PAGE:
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Ellen, please do not blame Spengler for focusing a lot more on China than he used to. Bear in mind that globally China is now the big story and likely to become more so with then passage of the years. By comparison the Middle east, its concerns and squabbles is merely the little story. :)

Ellen
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Re: A Pax Sinica takes shape in the Middle East

Post by Ellen » Fri Feb 05, 2021 10:32 pm

NF,

I am not disagreeing with you that the rise of China is the big story nowadays. The question really is, which boats are going to rise with the Chinese tide? Or, in cliche form, does the rising Chinese tide lift all boats or some boats, and which specific boats?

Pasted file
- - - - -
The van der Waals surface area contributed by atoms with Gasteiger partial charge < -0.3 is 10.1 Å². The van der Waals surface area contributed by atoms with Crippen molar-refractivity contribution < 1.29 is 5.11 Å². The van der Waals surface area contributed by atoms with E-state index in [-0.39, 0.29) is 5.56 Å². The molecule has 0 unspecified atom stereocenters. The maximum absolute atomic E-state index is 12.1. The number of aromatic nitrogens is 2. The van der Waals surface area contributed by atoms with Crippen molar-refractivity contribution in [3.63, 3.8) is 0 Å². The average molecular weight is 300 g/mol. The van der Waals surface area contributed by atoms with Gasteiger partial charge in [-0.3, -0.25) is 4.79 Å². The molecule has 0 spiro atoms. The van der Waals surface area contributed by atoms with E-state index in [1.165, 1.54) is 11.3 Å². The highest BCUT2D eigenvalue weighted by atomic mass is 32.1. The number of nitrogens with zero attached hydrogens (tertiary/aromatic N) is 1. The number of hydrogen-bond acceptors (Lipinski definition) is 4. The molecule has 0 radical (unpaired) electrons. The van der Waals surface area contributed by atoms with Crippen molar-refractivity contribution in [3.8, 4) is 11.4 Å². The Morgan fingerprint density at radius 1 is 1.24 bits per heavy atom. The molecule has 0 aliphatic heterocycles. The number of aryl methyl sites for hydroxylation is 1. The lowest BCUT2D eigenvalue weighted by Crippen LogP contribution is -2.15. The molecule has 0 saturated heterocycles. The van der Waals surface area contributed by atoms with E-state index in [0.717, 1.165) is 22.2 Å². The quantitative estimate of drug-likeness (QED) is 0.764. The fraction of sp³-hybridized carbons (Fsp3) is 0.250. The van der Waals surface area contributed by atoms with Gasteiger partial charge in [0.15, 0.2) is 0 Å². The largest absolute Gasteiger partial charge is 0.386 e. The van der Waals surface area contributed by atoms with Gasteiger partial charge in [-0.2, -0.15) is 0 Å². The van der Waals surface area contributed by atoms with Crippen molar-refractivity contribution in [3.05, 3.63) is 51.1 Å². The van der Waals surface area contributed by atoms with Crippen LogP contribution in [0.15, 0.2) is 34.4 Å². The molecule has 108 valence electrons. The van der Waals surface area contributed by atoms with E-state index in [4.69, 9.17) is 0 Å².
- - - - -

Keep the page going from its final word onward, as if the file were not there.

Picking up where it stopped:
The Soviet Union, in its hey day, made all sorts of "political" investments in countries that were basket cases and remained so under the centralized Leninist economic plan imposed on them by Soviet "aid". What was Soviet aid, actually? Mostly militarism, weapons, and a guarantee that a squalid, human capital-destroying regime would stay in place semi-permanently. Recall, this is how the wretched Ethiopian regime survived during the years of civil war with Eritrea and episodic famines every 10 years. Ethiopia is a boom country today largely because of Chinese investment.

The Chinese, by comparison, have not followed the Soviet playbook, mainly because they do not have an ideology to export. Also, because they are too closely tied in with the US economy to fight a real cold war like the Soviets did. The Soviets had an internal, largely autarkic economy that did not require trade with the US, except for wheat (which was a huge weak spot for the Russians). The Chinese, by contrast, are very dependent on exporting consumer goods to Western consumption-oriented societies. They cannot flourish economically without this trade, hence do not have a good cold war option right now.